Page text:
Arla commits to helping Nigerian dairy industry

By Jim Cornall contact

- Last updated on GMT

Arla is helping the Nigerian dairy industry as its revenue in West Africa is set to triple by 2020
Arla is helping the Nigerian dairy industry as its revenue in West Africa is set to triple by 2020

Related tags: Dairy sector, Milk, Dairy

Danish company Arla has announced it has signed a letter of intent to assist local dairy production in Nigeria.

Steen Hadsbjerg, director of Arla’s regional office, presented the letter to the Nigerian Minister of Agriculture, Audu Ogbeh, during a Danish business delegation to the West African country.

The company said that it will share knowledge about agricultural practices and other aspects of dairy production aimed to improve local raw milk production and quality. The Minister was invited to further discussions with Arla.

The purpose is to contribute to a sustainable dairy sector development and growth in Nigeria.

Big growth in West Africa

In Arla’s new Strategy 2020 the company said it expects to triple its revenue from consumer sales in Sub-Saharan Africa by 2020, most of which is expected to come from Nigeria and the rest of West Africa.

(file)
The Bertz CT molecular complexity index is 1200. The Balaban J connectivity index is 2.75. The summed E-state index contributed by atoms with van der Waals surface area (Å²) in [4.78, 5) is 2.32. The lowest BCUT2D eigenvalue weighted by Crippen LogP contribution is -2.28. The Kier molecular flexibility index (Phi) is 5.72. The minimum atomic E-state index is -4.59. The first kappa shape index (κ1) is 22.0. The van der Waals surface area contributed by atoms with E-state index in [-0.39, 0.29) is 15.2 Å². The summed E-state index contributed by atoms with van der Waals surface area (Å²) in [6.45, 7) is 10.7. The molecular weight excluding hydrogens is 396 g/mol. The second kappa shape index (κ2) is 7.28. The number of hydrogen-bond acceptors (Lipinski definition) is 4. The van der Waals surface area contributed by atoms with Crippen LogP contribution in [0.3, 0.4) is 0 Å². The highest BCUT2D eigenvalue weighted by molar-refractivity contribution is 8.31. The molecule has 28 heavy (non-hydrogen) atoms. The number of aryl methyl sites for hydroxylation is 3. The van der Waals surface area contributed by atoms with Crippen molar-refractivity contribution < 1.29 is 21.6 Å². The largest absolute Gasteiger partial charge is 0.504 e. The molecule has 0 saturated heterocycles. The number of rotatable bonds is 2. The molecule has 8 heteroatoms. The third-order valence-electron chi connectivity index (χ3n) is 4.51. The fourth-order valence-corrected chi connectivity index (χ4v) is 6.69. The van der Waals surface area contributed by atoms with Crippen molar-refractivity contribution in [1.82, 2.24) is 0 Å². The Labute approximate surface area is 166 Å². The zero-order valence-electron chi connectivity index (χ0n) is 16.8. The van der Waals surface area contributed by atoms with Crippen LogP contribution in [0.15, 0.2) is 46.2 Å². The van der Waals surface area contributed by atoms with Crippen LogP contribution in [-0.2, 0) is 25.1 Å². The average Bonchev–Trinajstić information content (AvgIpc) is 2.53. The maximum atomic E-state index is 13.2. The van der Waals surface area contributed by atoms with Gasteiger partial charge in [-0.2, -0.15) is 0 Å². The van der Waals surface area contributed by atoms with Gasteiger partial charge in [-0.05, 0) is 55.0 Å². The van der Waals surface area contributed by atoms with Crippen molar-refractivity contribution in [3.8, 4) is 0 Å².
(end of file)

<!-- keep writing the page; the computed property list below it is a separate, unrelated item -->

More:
Arla's revenue in the region in 2015 was $82.4m (€75m).

Report looks at impact

In 2015, Arla looked at the Nigerian sector to assess how its increasing business activities in Nigeria impact the local dairy sector and if there are any negative effects on human rights of the local dairy farmers.

Arla concluded in its report that the dairy sector in Nigeria is suffering from a number of barriers, and that Arla’s presence in the market will be linked to a continuous underdevelopment of the Nigerian dairy sector if looked at in a broader perspective.

In order to mitigate potential negative impact in the long run, Arla said that it has decided to engage in the development of the local dairy value chain.

Talks with local dairy

Hadsbjerg said that he is currently in talks with a Nigerian dairy company and expects to disclose further details shortly.

“In order for Arla to have a long-term successful business in Nigeria, it’s important that we engage in the development of the local dairy sector. The Nigerian government looks very positively on the companies that commit to taking a local responsibility and help create a better balance between imported and locally produced dairy products in the market,”​ Hadsbjerg said.

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